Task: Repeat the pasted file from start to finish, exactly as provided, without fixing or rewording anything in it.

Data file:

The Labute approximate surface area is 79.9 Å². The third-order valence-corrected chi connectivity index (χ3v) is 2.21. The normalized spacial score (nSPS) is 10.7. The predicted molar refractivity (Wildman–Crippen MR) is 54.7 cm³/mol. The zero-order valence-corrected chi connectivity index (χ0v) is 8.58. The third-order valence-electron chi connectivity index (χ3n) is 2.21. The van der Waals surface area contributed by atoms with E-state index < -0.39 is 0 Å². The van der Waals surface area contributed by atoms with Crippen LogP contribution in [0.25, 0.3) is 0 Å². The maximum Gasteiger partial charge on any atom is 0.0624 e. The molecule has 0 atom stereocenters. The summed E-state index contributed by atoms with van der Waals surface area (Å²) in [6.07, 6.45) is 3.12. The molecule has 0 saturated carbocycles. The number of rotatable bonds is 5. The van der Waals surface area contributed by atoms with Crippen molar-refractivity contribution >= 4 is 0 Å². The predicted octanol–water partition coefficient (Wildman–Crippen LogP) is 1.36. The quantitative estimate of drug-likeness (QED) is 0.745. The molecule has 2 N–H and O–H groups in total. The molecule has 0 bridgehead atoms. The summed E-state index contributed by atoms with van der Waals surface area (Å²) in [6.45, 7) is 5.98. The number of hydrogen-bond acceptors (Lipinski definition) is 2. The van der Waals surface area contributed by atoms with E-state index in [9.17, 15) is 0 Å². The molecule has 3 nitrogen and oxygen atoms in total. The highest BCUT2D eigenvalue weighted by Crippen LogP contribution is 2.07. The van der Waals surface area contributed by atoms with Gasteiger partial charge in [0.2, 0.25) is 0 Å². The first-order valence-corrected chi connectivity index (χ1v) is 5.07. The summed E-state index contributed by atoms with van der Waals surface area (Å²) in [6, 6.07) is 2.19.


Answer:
The Labute approximate surface area is 79.9 Å². The third-order valence-corrected chi connectivity index (χ3v) is 2.21. The normalized spacial score (nSPS) is 10.7. The predicted molar refractivity (Wildman–Crippen MR) is 54.7 cm³/mol. The zero-order valence-corrected chi connectivity index (χ0v) is 8.58. The third-order valence-electron chi connectivity index (χ3n) is 2.21. The van der Waals surface area contributed by atoms with E-state index < -0.39 is 0 Å². The van der Waals surface area contributed by atoms with Crippen LogP contribution in [0.25, 0.3) is 0 Å². The maximum Gasteiger partial charge on any atom is 0.0624 e. The molecule has 0 atom stereocenters. The summed E-state index contributed by atoms with van der Waals surface area (Å²) in [6.07, 6.45) is 3.12. The molecule has 0 saturated carbocycles. The number of rotatable bonds is 5. The van der Waals surface area contributed by atoms with Crippen molar-refractivity contribution >= 4 is 0 Å². The predicted octanol–water partition coefficient (Wildman–Crippen LogP) is 1.36. The quantitative estimate of drug-likeness (QED) is 0.745. The molecule has 2 N–H and O–H groups in total. The molecule has 0 bridgehead atoms. The summed E-state index contributed by atoms with van der Waals surface area (Å²) in [6.45, 7) is 5.98. The number of hydrogen-bond acceptors (Lipinski definition) is 2. The van der Waals surface area contributed by atoms with E-state index in [9.17, 15) is 0 Å². The molecule has 3 nitrogen and oxygen atoms in total. The highest BCUT2D eigenvalue weighted by Crippen LogP contribution is 2.07. The van der Waals surface area contributed by atoms with Gasteiger partial charge in [0.2, 0.25) is 0 Å². The first-order valence-corrected chi connectivity index (χ1v) is 5.07. The summed E-state index contributed by atoms with van der Waals surface area (Å²) in [6, 6.07) is 2.19.